“If there’s a nut movement in the country that he hasn’t found, please call me. He’s now getting involved in the sagebrush matter with Mr. Bundy,” said the GOP staffer. “I worry about a lot of things, but my biggest concern isn’t that Barack Obama is going to take me out at Starbucks with a drone.”
An aide to Paul retorted: “Anybody who underestimates the power of the emerging Rand Paul movement is making a big mistake. The pundit class and establishment hacks said Rand Paul could not win a Senate primary — he did.
“He has no political fear and leads by example. Politicians and pundits who talk down Rand Paul’s leadership are the same elites who have not had a good record of picking winners in the past, so it would be wise to stop listening to them.”
Paul has resonated with young independent voters in a way that few Republicans can match. He received a standing ovation when he railed against government surveillance of cellphones during a speech last month at the University of California at Berkeley, historically a liberal hotbed.
Last year Paul spoke to students at Howard University, a historically black college in Washington, D.C., and the NAACP plans to invite him to speak at the group’s national conference in July.
“He’s got a clear base in the party as demonstrated by every poll you read. I think he has broadened that base and continues to broaden it. It’s really good for the party to have him out there talking to constituencies that quite frankly we have not spent much time with,” said Ron Kaufman, who served as White House political director under former President George H.W. Bush.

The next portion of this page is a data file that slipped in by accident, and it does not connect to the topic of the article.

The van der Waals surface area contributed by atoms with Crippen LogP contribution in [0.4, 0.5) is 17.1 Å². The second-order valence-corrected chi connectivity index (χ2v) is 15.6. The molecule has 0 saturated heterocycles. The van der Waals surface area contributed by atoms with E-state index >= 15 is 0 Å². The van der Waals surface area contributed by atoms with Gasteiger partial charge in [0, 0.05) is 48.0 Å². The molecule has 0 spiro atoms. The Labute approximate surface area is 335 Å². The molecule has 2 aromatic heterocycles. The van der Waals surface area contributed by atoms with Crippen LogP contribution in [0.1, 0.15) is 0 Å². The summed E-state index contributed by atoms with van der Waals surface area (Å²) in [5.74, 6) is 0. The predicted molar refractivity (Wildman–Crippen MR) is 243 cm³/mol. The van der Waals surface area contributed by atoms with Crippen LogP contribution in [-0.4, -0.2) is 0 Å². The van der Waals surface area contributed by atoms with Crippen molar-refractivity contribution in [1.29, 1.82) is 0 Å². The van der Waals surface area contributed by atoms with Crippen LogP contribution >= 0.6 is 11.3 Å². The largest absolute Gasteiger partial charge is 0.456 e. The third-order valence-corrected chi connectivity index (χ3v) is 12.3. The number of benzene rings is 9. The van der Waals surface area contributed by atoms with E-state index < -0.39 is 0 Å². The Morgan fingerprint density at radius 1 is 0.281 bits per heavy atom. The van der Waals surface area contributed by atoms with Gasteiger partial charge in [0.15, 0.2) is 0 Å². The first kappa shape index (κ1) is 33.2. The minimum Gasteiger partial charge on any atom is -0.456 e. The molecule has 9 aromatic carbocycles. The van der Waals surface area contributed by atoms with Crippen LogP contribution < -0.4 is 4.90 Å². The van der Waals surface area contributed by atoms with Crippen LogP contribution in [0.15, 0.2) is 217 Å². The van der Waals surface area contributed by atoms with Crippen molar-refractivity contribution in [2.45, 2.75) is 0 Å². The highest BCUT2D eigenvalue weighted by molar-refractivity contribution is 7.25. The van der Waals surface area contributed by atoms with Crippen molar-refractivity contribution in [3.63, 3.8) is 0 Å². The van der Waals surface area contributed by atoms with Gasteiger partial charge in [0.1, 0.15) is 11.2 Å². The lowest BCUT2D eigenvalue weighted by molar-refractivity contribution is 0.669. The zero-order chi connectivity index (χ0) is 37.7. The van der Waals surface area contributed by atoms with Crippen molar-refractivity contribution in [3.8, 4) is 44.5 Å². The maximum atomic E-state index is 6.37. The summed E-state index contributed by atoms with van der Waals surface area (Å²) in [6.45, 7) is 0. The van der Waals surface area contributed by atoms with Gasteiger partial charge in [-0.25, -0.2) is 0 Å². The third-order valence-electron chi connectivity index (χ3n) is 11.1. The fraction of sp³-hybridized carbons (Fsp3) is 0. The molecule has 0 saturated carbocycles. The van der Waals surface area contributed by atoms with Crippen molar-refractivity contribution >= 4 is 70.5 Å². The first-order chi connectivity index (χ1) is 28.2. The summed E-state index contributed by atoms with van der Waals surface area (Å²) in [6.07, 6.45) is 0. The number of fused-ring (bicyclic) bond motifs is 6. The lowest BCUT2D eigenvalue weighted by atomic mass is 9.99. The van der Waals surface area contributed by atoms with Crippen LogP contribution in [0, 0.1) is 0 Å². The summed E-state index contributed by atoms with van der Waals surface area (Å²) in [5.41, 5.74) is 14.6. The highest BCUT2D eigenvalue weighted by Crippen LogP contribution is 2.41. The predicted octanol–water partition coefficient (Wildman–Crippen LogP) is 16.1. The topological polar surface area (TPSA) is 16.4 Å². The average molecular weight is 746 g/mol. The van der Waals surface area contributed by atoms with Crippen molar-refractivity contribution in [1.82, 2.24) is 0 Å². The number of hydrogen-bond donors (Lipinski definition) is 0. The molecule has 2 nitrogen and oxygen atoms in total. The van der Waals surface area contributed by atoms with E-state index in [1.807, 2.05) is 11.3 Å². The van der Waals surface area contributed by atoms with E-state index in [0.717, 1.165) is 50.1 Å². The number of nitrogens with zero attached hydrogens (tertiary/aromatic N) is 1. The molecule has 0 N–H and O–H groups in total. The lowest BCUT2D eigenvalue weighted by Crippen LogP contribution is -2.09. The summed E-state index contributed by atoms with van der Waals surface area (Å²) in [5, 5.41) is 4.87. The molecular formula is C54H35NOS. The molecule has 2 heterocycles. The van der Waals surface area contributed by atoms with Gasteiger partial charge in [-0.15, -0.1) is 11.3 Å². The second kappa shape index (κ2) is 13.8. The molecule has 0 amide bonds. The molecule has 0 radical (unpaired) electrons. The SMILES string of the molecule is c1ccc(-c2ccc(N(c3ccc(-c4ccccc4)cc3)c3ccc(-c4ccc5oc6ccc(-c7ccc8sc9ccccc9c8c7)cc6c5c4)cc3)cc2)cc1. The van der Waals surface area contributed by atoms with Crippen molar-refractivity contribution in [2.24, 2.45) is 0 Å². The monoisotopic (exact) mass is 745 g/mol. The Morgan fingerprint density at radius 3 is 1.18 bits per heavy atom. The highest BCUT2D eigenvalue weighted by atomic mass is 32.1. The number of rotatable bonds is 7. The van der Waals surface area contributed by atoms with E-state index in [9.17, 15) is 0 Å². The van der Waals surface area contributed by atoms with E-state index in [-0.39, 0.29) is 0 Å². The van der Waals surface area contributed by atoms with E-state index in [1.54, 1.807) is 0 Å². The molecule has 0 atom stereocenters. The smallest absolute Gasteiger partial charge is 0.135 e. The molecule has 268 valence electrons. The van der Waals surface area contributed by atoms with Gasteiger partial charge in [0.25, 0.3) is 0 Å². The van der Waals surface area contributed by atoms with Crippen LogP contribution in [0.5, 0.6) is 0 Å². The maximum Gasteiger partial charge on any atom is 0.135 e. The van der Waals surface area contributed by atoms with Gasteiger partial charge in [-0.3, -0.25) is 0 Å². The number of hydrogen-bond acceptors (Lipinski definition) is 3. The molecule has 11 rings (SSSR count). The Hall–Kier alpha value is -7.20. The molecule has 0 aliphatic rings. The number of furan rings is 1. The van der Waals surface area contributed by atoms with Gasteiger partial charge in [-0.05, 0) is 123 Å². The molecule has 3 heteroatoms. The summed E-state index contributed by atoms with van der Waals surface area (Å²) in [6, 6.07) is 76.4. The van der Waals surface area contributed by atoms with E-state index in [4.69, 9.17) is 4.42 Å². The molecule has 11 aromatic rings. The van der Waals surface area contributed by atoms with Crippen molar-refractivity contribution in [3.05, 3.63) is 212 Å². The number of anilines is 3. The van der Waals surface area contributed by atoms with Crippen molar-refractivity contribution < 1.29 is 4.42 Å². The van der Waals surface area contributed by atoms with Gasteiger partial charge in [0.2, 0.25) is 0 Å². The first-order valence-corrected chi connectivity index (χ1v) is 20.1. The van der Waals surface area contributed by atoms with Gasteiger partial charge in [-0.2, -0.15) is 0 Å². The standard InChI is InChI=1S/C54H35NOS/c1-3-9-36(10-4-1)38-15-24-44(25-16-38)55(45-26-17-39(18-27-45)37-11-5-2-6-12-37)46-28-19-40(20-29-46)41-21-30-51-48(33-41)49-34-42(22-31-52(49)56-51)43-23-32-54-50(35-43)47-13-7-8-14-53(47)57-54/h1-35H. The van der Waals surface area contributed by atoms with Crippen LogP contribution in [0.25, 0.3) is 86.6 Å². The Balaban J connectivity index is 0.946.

Kaufman downplayed questions about Paul’s appearance, noting that Mitt Romney, the 2012 GOP nominee, and John Kerry, the 2004 Democratic nominee, looked “very presidential.”
“He comes across as a very honest, direct and sincere economic conservative with a libertarian bent,” he said. “That combination of qualities is going to be very appealing to a lot of voters. As much as the country is anti-Washington in 2012, it will be far more so in 2016.”
Paul will encounter stiff opposition from powerful kingmakers in the Republican Party.
John Bolton, who served as U.S. ambassador to the United Nations under former President George W. Bush, recently blasted Paul’s Iran policy as “incoherent.”
Vin Weber, an experienced hand in GOP presidential politics who served as a senior adviser to Romney’s campaign, said, “I think the business community is going to have a hard time swallowing [Paul].”
Paul declared this month “corporate welfare should once and for all be ended” and has pushed legislation to shrink the Export-Import Bank.
Weber pointed out that the business community is “not heavily ideological.”
“They want government to be relatively market oriented. They don’t want government to be crusading against big business or government’s relationship with big business,” he said.
That said, Weber added, “I think he’s definitely for real.”
Paul dismayed many conservative activists by endorsing the reelection of Senate Republican Leader Mitch McConnell (Ky.), whom they view as a personification of the GOP establishment in Washington. But should McConnell win in November, Paul will have a powerful friend in the GOP leader who could try to convince the party’s powerbrokers to back him.